A Royal Kiss and Tell by Julia London
If you missed the first in this series, (The Princess Plan), the basic gist is that Sebastian, Crown Prince of Alucia, fell for and married Eliza Tricklebank, an Englishwoman of no particular consequence. A Royal Kiss and Tell commences at their royal wedding in Alucia, full of pomp and circumstance. Lady Caroline Hawke is Eliza’s best friend and the heroine of this story, and honestly, she’s absolutely refreshing, in that she’s probably the most confident period romance heroine I’ve ever met. She knows, with complete certainty, that she’s beautiful, clever and charming, and she takes anyone who fails to recognise her as such as a personal challenge. Prince Leopold doesn’t even seem to be able to remember her name, so he’s the biggest challenge of all. Honestly, Caroline would be easy to dislike as a person in real life - I think I’d find her brash and obnoxious - but as a character, she’s certainly fascinating to read about.
Leopold’s the ‘spare’, and he’s never had to take anything seriously. Told about a shocking plot against his country and the dreadful plight of some young women sold into slavery in aristocratic English homes, he finds he wants to help, but doesn’t know how. He manages to bumble his way into a scandal, and eventually, ends up asking Caroline for help.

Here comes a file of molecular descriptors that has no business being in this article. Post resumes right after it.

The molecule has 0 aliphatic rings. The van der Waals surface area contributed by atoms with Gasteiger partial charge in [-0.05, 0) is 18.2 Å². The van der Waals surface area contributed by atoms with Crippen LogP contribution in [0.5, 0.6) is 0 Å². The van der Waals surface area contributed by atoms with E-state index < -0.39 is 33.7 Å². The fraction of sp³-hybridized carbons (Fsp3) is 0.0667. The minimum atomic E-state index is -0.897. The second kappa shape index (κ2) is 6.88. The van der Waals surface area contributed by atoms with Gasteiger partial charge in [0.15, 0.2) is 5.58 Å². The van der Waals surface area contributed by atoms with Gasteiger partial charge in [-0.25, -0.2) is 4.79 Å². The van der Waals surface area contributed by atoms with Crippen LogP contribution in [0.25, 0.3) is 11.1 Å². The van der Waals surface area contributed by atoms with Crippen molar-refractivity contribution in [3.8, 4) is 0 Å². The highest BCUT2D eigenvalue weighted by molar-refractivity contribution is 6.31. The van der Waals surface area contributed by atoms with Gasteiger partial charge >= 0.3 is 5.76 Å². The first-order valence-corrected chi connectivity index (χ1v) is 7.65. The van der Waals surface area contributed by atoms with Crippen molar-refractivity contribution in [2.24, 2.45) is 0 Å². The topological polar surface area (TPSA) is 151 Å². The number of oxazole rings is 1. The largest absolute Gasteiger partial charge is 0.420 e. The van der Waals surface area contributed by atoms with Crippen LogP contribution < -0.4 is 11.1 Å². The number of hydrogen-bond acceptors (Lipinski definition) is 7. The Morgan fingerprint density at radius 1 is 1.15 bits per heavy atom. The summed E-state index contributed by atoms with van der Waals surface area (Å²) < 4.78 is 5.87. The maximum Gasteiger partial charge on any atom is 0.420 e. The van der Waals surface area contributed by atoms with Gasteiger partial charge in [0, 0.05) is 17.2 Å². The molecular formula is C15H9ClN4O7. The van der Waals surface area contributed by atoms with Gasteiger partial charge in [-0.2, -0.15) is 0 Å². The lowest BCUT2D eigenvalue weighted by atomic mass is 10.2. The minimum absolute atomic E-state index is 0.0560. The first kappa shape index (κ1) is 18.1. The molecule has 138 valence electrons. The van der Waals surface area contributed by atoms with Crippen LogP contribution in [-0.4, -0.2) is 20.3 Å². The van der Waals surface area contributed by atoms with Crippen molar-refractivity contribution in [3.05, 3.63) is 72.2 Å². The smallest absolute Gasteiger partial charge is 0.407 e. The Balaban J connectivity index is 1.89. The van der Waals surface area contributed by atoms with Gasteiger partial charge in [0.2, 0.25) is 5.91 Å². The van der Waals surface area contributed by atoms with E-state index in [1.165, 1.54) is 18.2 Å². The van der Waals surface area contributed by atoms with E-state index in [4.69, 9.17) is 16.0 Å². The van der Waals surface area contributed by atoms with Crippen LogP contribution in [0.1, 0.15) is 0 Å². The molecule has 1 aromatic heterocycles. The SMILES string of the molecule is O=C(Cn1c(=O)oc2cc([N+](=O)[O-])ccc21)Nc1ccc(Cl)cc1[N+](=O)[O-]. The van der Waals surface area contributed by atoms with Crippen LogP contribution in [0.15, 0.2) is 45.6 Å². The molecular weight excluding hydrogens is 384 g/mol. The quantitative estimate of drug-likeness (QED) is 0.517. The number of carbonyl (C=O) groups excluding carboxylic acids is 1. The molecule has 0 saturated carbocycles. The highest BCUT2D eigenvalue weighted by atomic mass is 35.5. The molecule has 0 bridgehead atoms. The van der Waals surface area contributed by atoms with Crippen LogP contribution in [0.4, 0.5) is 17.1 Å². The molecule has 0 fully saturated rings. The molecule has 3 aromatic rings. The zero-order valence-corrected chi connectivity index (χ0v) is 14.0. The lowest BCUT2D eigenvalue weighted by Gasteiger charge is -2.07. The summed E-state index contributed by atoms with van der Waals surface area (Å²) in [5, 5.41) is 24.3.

I really don’t get why Leopold didn’t just ask someone for help earlier. Caroline’s brother, for example, with whom he was such great friends. Hell, his bodyguards - he trusted them with his life, but not this secret? That didn’t make sense. Too much of the sub-plot about the trafficked women and the plot against the Alucian crown happened offscreen, including the resolution, which was just handwaved away as Leopold going off to fix things and then returning for Caroline. I wanted to see them fixing it together, not her sidelined and basically sitting around waiting for him to fix things so they could maybe, eventually, get together.
Too many things just didn’t gel here for me. I like Julia London’s writing style and despite Caroline’s character being very different from the expected Regency heroine, I really enjoyed reading her. I even believed in the way Leopold slowly but inevitably fell for her. But the sub-plot was just a hot mess and being on such a significant topic of human trafficking, the resolution mattered. Overall, I’ll give this three stars.
Disclaimer: I received a review copy of this title via NetGalley.